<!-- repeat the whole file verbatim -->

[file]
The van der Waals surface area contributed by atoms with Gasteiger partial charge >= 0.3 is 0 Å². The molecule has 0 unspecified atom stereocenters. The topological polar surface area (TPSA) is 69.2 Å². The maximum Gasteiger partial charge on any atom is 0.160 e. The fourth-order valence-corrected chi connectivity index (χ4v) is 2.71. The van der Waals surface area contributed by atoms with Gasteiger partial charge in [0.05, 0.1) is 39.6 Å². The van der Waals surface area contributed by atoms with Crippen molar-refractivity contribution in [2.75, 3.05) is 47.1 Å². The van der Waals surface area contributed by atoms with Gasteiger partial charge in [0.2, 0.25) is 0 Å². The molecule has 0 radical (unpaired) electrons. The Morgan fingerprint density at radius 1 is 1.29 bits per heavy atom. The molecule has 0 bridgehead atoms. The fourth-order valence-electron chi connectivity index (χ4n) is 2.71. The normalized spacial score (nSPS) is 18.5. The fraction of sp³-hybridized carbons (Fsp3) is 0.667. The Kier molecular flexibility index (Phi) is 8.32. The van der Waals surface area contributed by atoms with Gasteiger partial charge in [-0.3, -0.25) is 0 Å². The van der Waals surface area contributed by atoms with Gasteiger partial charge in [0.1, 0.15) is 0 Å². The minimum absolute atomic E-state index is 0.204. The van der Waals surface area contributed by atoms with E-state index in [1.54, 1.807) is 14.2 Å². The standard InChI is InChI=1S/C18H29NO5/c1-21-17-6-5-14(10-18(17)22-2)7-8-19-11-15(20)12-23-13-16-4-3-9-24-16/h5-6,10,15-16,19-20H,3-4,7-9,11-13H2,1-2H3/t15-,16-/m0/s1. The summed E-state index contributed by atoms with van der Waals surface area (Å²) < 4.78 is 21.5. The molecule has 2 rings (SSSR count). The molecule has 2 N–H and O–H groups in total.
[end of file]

The van der Waals surface area contributed by atoms with Gasteiger partial charge >= 0.3 is 0 Å². The molecule has 0 unspecified atom stereocenters. The topological polar surface area (TPSA) is 69.2 Å². The maximum Gasteiger partial charge on any atom is 0.160 e. The fourth-order valence-corrected chi connectivity index (χ4v) is 2.71. The van der Waals surface area contributed by atoms with Gasteiger partial charge in [0.05, 0.1) is 39.6 Å². The van der Waals surface area contributed by atoms with Crippen molar-refractivity contribution in [2.75, 3.05) is 47.1 Å². The van der Waals surface area contributed by atoms with Gasteiger partial charge in [0.2, 0.25) is 0 Å². The molecule has 0 radical (unpaired) electrons. The Morgan fingerprint density at radius 1 is 1.29 bits per heavy atom. The molecule has 0 bridgehead atoms. The fourth-order valence-electron chi connectivity index (χ4n) is 2.71. The normalized spacial score (nSPS) is 18.5. The fraction of sp³-hybridized carbons (Fsp3) is 0.667. The Kier molecular flexibility index (Phi) is 8.32. The van der Waals surface area contributed by atoms with Gasteiger partial charge in [-0.3, -0.25) is 0 Å². The van der Waals surface area contributed by atoms with Gasteiger partial charge in [0.1, 0.15) is 0 Å². The minimum absolute atomic E-state index is 0.204. The van der Waals surface area contributed by atoms with E-state index in [1.54, 1.807) is 14.2 Å². The standard InChI is InChI=1S/C18H29NO5/c1-21-17-6-5-14(10-18(17)22-2)7-8-19-11-15(20)12-23-13-16-4-3-9-24-16/h5-6,10,15-16,19-20H,3-4,7-9,11-13H2,1-2H3/t15-,16-/m0/s1. The summed E-state index contributed by atoms with van der Waals surface area (Å²) < 4.78 is 21.5. The molecule has 2 rings (SSSR count). The molecule has 2 N–H and O–H groups in total.